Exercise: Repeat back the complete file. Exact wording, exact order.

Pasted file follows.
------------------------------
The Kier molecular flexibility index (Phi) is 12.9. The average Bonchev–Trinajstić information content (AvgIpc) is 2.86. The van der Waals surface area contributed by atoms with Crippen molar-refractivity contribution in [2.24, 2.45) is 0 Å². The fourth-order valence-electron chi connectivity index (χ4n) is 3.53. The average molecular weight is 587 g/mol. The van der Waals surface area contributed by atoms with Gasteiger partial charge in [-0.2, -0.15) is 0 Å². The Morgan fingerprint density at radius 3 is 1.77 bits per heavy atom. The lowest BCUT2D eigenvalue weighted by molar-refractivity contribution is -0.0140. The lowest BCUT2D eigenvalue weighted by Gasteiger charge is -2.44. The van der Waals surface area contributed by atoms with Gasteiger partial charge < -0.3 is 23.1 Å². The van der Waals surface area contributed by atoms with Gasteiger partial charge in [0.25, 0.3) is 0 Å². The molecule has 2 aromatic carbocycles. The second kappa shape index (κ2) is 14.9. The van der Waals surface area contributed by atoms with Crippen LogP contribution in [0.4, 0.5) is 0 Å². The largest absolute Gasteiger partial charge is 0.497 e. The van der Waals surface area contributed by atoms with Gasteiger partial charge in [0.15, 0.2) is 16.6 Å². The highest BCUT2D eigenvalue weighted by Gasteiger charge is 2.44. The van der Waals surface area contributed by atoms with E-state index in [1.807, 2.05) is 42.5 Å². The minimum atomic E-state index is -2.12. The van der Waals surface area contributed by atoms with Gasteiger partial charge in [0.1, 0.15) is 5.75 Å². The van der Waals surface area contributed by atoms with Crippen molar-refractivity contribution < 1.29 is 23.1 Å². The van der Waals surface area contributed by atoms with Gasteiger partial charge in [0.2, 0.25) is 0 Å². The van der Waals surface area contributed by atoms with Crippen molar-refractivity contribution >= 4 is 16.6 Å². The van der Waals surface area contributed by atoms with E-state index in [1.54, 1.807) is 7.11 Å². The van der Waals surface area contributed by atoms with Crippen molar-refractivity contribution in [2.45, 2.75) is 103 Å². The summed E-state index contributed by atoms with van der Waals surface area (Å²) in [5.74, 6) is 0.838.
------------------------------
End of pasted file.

The Kier molecular flexibility index (Phi) is 12.9. The average Bonchev–Trinajstić information content (AvgIpc) is 2.86. The van der Waals surface area contributed by atoms with Crippen molar-refractivity contribution in [2.24, 2.45) is 0 Å². The fourth-order valence-electron chi connectivity index (χ4n) is 3.53. The average molecular weight is 587 g/mol. The van der Waals surface area contributed by atoms with Gasteiger partial charge in [-0.2, -0.15) is 0 Å². The Morgan fingerprint density at radius 3 is 1.77 bits per heavy atom. The lowest BCUT2D eigenvalue weighted by molar-refractivity contribution is -0.0140. The lowest BCUT2D eigenvalue weighted by Gasteiger charge is -2.44. The van der Waals surface area contributed by atoms with Gasteiger partial charge < -0.3 is 23.1 Å². The van der Waals surface area contributed by atoms with Gasteiger partial charge in [0.25, 0.3) is 0 Å². The molecule has 2 aromatic carbocycles. The second kappa shape index (κ2) is 14.9. The van der Waals surface area contributed by atoms with Crippen LogP contribution in [0.4, 0.5) is 0 Å². The largest absolute Gasteiger partial charge is 0.497 e. The van der Waals surface area contributed by atoms with Gasteiger partial charge in [0.15, 0.2) is 16.6 Å². The highest BCUT2D eigenvalue weighted by Gasteiger charge is 2.44. The van der Waals surface area contributed by atoms with E-state index in [1.807, 2.05) is 42.5 Å². The minimum atomic E-state index is -2.12. The van der Waals surface area contributed by atoms with Gasteiger partial charge in [0.1, 0.15) is 5.75 Å². The van der Waals surface area contributed by atoms with Crippen molar-refractivity contribution < 1.29 is 23.1 Å². The van der Waals surface area contributed by atoms with Gasteiger partial charge in [0.2, 0.25) is 0 Å². The van der Waals surface area contributed by atoms with Crippen molar-refractivity contribution >= 4 is 16.6 Å². The van der Waals surface area contributed by atoms with E-state index in [1.54, 1.807) is 7.11 Å². The van der Waals surface area contributed by atoms with Crippen molar-refractivity contribution in [2.45, 2.75) is 103 Å². The summed E-state index contributed by atoms with van der Waals surface area (Å²) in [5.74, 6) is 0.838.